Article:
More on Moore: A History of Direct Taxes and their Application to Moore v. United States
Many politicians, such as Sen. Elizabeth Warren (D-MA), advocate taxes on wealth. These taxes are easy to abuse, which is why the Founders placed special requirements on them. It’s important to understand the constitutional limitations on such taxes, because the supporters of such taxes like to forget or avoid the topic. This is relevant to CEI’s ongoing case, Moore v. United States. Moore challenges such taxes, and we will shortly ask the Supreme Court review our case.
The Constitution splits taxes into two types: direct and indirect. Indirect taxes are applied to transactions or the use of goods and services. Every sale or transfer of property can be taxed through an indirect tax. But the Constitution requires that such taxes be uniform—different jurisdictions can’t be taxed at different rates. That was to ensure that all the states were treated equally. Also, with indirect taxes, people can decide before they buy or transfer property if it is worth paying the taxes to do so.
Direct taxes tax the existence and ownership of people and property. Things like a capitation tax—a tax on each person, known more informally as a “head tax”—is specifically identified as a direct tax. Other taxes on the ownership of property or wealth are also direct taxes.
The Founders feared that the federal government would directly tax property that is found more often in some states than others, causing disproportionate taxes to be borne by those states. For this reason, the Constitution requires direct taxes to be apportioned. A tax that is “apportioned” must raise the same amount of money per person in each state. Again, this is to ensure that such taxes are applied fairly throughout the country, so that specific states will never be targeted to fund benefits for other people.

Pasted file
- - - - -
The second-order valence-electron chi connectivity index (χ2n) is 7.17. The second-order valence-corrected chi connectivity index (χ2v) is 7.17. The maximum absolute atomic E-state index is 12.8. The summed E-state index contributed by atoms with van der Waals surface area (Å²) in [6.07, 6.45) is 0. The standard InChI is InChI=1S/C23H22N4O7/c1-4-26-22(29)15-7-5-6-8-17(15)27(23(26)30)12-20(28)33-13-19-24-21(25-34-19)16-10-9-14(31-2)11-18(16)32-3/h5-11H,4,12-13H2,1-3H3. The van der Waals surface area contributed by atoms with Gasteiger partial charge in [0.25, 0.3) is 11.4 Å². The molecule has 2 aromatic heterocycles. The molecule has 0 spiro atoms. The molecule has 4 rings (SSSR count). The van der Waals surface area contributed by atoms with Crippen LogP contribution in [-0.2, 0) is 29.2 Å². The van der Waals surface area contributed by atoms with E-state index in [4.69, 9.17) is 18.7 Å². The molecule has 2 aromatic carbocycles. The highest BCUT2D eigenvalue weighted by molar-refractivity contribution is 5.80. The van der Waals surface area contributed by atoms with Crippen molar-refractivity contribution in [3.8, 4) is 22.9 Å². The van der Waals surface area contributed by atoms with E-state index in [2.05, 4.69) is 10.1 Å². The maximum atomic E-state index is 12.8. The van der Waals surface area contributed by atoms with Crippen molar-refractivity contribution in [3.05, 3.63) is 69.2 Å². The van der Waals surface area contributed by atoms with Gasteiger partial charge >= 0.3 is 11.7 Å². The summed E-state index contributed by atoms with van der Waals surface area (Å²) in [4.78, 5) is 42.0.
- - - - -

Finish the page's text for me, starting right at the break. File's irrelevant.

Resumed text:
The first case to explore the nature of a direct tax was Hylton v. United States (1796), which dealt with a tax on carriages. It found that such a tax was an indirect tax. The Supreme Court issued its opinion seriatim style—meaning each justice wrote a separate opinion, as was the common practice at the time. The following excerpts from the major opinions in the case will provide a sense of the court’s view.
Justice Samuel Chase wrote that he was inclined to think that capitation—a tax per person, regardless of circumstance—and taxes on land were the only direct taxes. But he was so unsure that he refused to give a binding judicial opinion on the topic as applied to a tax on other non-land property. Instead, he wrote that it was not necessary to decide whether a tax on carriages was not a tax on property.
Justice William Paterson likewise was unsure. He wrote, “Whether direct taxes, in the sense of the Constitution, comprehend any other tax than a capitation tax and taxes on land is a questionable point. … But as it is not before the court, it would be improper to give any decisive opinion upon it.” He concluded that “All taxes on expenses or consumption are indirect taxes. A tax on carriages is of this kind, and, of course, is not a direct tax.”
Justice James Iredell likewise, while recognizing that a tax on land and a capitation tax are direct taxes, wrote that “In regard to other articles, there may possibly be considerable doubt.” But as he didn’t consider the tax on carriages to be a tax on articles on property, it was not necessary to consider that question to decide the case.